So, a couple of months ago I moved back to Pittsburgh. It’s good to be back here, where I went to college and where I have many appropriately fond memories of many appropriately goofy things.

One of my favorite recurrent memories involved this one Eat’n Park, where my friends had developed a “secret code” to talk about which tables had cute girls at them. Ah, college.

I spent a lot of time there, but rarely got anything other than coffee or ice cream – it wasn’t the most celiac-friendly menu, to be honest. If you aren’t familiar, it’s a 24-hour “diner”/Denny’s kind of place. They’re known for their Smiley Cookies and a Midnight Breakfast Buffet in places where people need pancakes at 2am.

Anyway. Somewhere between when I left town and when I came back, things changed. Forgive my tardiness; I’ve known this for a while now and I’m only getting around to talking about it now, but – Eat’n Park has a pretty decent gluten-free menu. Go figure.

As with any restaurant’s gluten-free menu, the crux of this one is the staff awareness. I’ve been a few times now, to a few different locations, and not had a problem or an uninformed staff member. At this point, I feel pretty comfortable that simply by explaining that I’ve got celiac disease and need the gluten-free option, the waitstaff will be able to fill in the rest of the speech themselves.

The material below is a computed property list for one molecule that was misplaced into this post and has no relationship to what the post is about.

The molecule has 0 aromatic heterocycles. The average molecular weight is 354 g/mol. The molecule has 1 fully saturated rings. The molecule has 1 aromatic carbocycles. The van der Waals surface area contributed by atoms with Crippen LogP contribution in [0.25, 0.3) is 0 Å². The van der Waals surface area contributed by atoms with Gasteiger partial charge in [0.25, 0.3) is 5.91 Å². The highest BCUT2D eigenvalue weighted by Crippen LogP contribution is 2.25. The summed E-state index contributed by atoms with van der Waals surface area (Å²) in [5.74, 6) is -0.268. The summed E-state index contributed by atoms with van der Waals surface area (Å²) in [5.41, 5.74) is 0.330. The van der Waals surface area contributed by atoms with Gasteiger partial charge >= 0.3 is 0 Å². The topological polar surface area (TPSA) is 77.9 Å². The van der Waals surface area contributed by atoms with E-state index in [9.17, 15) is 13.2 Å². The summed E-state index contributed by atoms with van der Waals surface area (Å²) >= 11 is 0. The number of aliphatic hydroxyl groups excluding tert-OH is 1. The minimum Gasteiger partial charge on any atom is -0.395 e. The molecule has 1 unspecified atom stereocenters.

The other crux here is a gluten-free roll that the company developed. It’s referred to on their website’s celiac menu page as a rice/tapioca bun. If you’ve been eating gluten-free bread for a while, you’ll taste both the rice and the tapioca in here; it has a chewiness that’s unmistakable and not unpleasant.

Eat’n Park’s gluten-free bun is a workhorse: it turns up next to omelettes, steaks, chicken sandwiches, baked fish…all over the place. I can only assume it’s this popularity that allows them to make enough of the buns to keep from raising costs for gluten-free items (Correct! You will not pay a surcharge.). One caveat: if they forget to toast the bun, it’s going to taste like untoasted gluten-free dough. AKA, not great.

Aside from this, the menu lists which of the sides are safe, which spares you the bother of having to ask the server every time if the fries have a dedicated fryer (not here), the mashed potatoes have flour in them (just the gravy), or the breakfast sausage is full of crumbs (nope, eat all the sausage you want).

All in all it’s a nice menu, and it shows exactly what a mid-sized chain can do – with minimal changes to their actual offerings – to make a population feel welcome. Have you been to an Eat’n Park? What did you think?